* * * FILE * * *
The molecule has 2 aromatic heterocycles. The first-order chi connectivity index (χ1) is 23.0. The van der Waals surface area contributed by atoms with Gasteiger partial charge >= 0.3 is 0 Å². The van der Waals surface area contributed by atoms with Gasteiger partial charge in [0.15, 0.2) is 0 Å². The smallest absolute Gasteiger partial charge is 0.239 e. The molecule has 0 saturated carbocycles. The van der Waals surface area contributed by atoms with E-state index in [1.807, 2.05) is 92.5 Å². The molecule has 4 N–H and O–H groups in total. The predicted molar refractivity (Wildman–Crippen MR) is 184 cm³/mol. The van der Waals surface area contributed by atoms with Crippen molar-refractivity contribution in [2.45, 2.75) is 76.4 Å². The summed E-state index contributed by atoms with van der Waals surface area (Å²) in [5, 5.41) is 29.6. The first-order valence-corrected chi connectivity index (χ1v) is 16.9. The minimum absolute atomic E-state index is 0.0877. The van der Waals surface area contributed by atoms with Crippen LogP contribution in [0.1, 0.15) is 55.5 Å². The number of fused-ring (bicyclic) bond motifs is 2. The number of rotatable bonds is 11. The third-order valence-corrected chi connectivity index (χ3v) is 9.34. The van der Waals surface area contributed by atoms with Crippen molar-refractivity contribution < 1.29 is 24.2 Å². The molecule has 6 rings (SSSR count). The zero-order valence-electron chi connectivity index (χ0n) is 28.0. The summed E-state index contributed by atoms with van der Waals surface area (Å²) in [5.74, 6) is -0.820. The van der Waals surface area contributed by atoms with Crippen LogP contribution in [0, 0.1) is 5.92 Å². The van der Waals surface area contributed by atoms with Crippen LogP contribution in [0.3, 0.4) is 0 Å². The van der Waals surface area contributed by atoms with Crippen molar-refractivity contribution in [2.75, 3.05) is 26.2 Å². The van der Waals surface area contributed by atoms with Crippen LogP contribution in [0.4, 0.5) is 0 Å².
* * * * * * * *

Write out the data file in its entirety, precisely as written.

The molecule has 2 aromatic heterocycles. The first-order chi connectivity index (χ1) is 23.0. The van der Waals surface area contributed by atoms with Gasteiger partial charge >= 0.3 is 0 Å². The van der Waals surface area contributed by atoms with Gasteiger partial charge in [0.15, 0.2) is 0 Å². The smallest absolute Gasteiger partial charge is 0.239 e. The molecule has 0 saturated carbocycles. The van der Waals surface area contributed by atoms with E-state index in [1.807, 2.05) is 92.5 Å². The molecule has 4 N–H and O–H groups in total. The predicted molar refractivity (Wildman–Crippen MR) is 184 cm³/mol. The van der Waals surface area contributed by atoms with Crippen molar-refractivity contribution in [2.45, 2.75) is 76.4 Å². The summed E-state index contributed by atoms with van der Waals surface area (Å²) in [5, 5.41) is 29.6. The first-order valence-corrected chi connectivity index (χ1v) is 16.9. The minimum absolute atomic E-state index is 0.0877. The van der Waals surface area contributed by atoms with Crippen LogP contribution in [0.1, 0.15) is 55.5 Å². The number of fused-ring (bicyclic) bond motifs is 2. The number of rotatable bonds is 11. The third-order valence-corrected chi connectivity index (χ3v) is 9.34. The van der Waals surface area contributed by atoms with Crippen molar-refractivity contribution < 1.29 is 24.2 Å². The molecule has 6 rings (SSSR count). The zero-order valence-electron chi connectivity index (χ0n) is 28.0. The summed E-state index contributed by atoms with van der Waals surface area (Å²) in [5.74, 6) is -0.820. The van der Waals surface area contributed by atoms with Crippen LogP contribution in [0, 0.1) is 5.92 Å². The van der Waals surface area contributed by atoms with Crippen LogP contribution in [0.3, 0.4) is 0 Å². The van der Waals surface area contributed by atoms with Crippen molar-refractivity contribution in [2.75, 3.05) is 26.2 Å². The van der Waals surface area contributed by atoms with Crippen LogP contribution in [0.4, 0.5) is 0 Å².